God’s own holiness thus requires perseverance. “God’s grace insures our persevering`but this does not make it any less our persevering.” Believers cannot acquire “the prize of the upward call of God in Christ Jesus” unless they “press on toward the goal” (Phil 3:14). But as they “work out [their] salvation with fear and trembling” (Phil 2:12), they find that “it is God who is at work in [them], both to will and work for His good pleasure” (Phil. 2:13).


Sunday, November 8, 2009

Behold Your King

The Old Testament includes about 60 different prophecies, with more than 300 references, of the coming of the Messiah. Here is a short clip highlighting 22 of them which the Lord Jesus Christ fulfilled.

The Heart of the True Christian (Mark Kielar)

Mark Kielar on Jonathan Edward's Resolutions 37 and 56.

37. Resolved, to inquire every night, as I am going to bed, wherein I have been negligent, what sin I have committed, and wherein I have denied myself: also at the end of every week, month and year. Dec.22 and 26, 1722.

56. Resolved, never to give over, nor in the least to slacken my fight with my corruptions, however unsuccessful I may be.

Taken from the message: The Resolutions of Jonathan Edwards

9 Ways to Know the Gospel of Christ Is True

1. Jesus Christ, as he is presented to us in the New Testament, and as he stands forth from all its writings, is too single and too great to have been invented so uniformly by all these writers.

The force of Jesus Christ unleashed these writings; the writings did not create the force. Jesus is far bigger and more compelling than any of his witnesses. His reality stands behind these writings as a great, global event stands behind a thousand newscasters. Something stupendous unleashed these diverse witnesses to tell these stunning and varied, yet unified, stories of Jesus Christ.

2. Nobody has ever explained the empty tomb of Jesus in the hostile environment of Jerusalem where the enemies of Jesus would have given anything to produce the corpse, but could not.

The earliest attempts to cover the scandal of resurrection were manifestly contradictory to all human experience—disciples do not steal a body (Matthew 28:13) and then sacrifice their lives to preach a glorious gospel of grace on the basis of the deception. Modern theories that Jesus didn't die but swooned, and then awoke in the tomb and moved the stone and tricked his skeptical disciples into believing he was risen as the Lord of the universe don't persuade.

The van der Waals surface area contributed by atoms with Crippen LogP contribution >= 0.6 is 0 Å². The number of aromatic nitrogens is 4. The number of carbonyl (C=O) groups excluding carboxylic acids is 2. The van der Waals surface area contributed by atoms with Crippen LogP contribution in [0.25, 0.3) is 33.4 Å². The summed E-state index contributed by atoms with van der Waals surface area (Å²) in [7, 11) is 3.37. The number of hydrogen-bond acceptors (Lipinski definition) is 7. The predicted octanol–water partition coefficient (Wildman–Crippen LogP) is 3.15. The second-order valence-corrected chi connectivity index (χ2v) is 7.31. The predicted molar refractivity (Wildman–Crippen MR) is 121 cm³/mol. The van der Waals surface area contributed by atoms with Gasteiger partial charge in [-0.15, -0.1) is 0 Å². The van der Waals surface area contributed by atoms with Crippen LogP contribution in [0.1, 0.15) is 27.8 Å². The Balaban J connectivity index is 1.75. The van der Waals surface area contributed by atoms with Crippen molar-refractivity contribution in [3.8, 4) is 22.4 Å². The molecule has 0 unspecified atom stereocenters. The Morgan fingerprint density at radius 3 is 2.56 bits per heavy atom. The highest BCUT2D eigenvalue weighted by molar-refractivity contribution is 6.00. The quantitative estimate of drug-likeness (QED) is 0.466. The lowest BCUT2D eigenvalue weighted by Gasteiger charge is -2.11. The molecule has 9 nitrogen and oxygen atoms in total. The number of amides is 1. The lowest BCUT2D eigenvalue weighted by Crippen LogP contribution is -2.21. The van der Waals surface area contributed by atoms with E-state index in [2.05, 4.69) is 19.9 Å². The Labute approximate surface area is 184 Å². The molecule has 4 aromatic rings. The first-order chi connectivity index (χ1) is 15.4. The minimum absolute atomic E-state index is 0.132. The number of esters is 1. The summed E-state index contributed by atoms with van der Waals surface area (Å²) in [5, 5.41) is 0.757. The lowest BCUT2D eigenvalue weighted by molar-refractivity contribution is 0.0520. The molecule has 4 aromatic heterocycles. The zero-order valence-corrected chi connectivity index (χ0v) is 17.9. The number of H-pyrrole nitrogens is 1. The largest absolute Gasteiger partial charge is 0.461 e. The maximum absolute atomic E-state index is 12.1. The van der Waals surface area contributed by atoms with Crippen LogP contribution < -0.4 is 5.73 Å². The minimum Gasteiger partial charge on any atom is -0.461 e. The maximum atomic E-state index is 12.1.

3. Cynical opponents of Christianity abounded where claims were made that many eyewitnesses were available to consult concerning the resurrection of Jesus from the dead.

"After that He appeared to more than five hundred brethren at one time, most of whom remain until now, but some have fallen asleep" (1 Corinthians 15:6). Such claims would be exposed as immediate falsehood if they could. But we know of no exposure. Eyewitnesses of the risen Lord abounded when the crucial claims were being made.

4. The early church was an indomitable force of faith and love and sacrifice on the basis of the reality of Jesus Christ.

The character of this church, and the nature of the gospel of grace and forgiveness, and the undaunted courage of men and women—even unto death—do not fit the hypothesis of mass hysteria. They simply were not like that. Something utterly real and magnificent had happened in the world and they were close enough to know it, and be assured of it, and be gripped by its power. That something was Jesus Christ, as all of them testified, even as they died singing.

5. The prophesies of the Old Testament find stunning fulfillment in the history of Jesus Christ.

The witness to these fulfillments are too many, too diverse, too subtle and too interwoven into the history of the New Testament church and its many writings to be fabricated by some great conspiracy. Down to the details, Jesus Christ fulfilled dozens of Old Testament prophecies that vindicate his truth.

6. The witnesses to Jesus Christ who wrote the New Testament gospels and letters are not gullible or deceitful or demented.

This is manifest from the writings themselves. The books bear the marks of intelligence and clear-headedness and maturity and a moral vision that is compelling. They win our trust as witnesses, especially when all taken together with one great unifying, but distinctively told, message about Jesus Christ.

7. The worldview that emerges from the writings of the New Testament makes more sense out of more reality than any other worldview.